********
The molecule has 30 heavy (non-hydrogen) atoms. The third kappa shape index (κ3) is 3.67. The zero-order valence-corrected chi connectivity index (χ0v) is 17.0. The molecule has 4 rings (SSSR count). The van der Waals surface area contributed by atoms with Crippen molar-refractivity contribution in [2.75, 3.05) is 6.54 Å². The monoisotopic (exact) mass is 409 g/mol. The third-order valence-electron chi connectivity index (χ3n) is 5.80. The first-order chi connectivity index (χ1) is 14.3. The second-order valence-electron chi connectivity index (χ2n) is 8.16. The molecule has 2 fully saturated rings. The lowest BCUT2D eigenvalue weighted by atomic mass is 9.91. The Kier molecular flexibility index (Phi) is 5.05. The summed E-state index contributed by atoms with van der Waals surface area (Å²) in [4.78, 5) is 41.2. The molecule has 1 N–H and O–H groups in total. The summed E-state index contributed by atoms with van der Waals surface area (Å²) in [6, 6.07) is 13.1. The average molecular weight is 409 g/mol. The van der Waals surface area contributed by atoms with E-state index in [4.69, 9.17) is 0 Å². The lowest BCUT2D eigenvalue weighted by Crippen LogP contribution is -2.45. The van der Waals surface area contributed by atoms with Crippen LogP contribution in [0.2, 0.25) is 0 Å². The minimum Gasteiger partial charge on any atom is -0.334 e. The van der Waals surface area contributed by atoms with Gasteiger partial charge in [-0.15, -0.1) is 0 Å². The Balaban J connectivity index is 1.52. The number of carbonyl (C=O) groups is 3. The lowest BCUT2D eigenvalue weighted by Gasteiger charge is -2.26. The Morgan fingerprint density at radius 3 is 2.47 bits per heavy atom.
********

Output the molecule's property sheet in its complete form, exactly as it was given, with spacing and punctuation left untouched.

The molecule has 30 heavy (non-hydrogen) atoms. The third kappa shape index (κ3) is 3.67. The zero-order valence-corrected chi connectivity index (χ0v) is 17.0. The molecule has 4 rings (SSSR count). The van der Waals surface area contributed by atoms with Crippen molar-refractivity contribution in [2.75, 3.05) is 6.54 Å². The monoisotopic (exact) mass is 409 g/mol. The third-order valence-electron chi connectivity index (χ3n) is 5.80. The first-order chi connectivity index (χ1) is 14.3. The second-order valence-electron chi connectivity index (χ2n) is 8.16. The molecule has 2 fully saturated rings. The lowest BCUT2D eigenvalue weighted by atomic mass is 9.91. The Kier molecular flexibility index (Phi) is 5.05. The summed E-state index contributed by atoms with van der Waals surface area (Å²) in [4.78, 5) is 41.2. The molecule has 1 N–H and O–H groups in total. The summed E-state index contributed by atoms with van der Waals surface area (Å²) in [6, 6.07) is 13.1. The average molecular weight is 409 g/mol. The van der Waals surface area contributed by atoms with E-state index in [4.69, 9.17) is 0 Å². The lowest BCUT2D eigenvalue weighted by Crippen LogP contribution is -2.45. The van der Waals surface area contributed by atoms with Crippen LogP contribution in [0.2, 0.25) is 0 Å². The minimum Gasteiger partial charge on any atom is -0.334 e. The van der Waals surface area contributed by atoms with Gasteiger partial charge in [-0.15, -0.1) is 0 Å². The Balaban J connectivity index is 1.52. The number of carbonyl (C=O) groups is 3. The lowest BCUT2D eigenvalue weighted by Gasteiger charge is -2.26. The Morgan fingerprint density at radius 3 is 2.47 bits per heavy atom.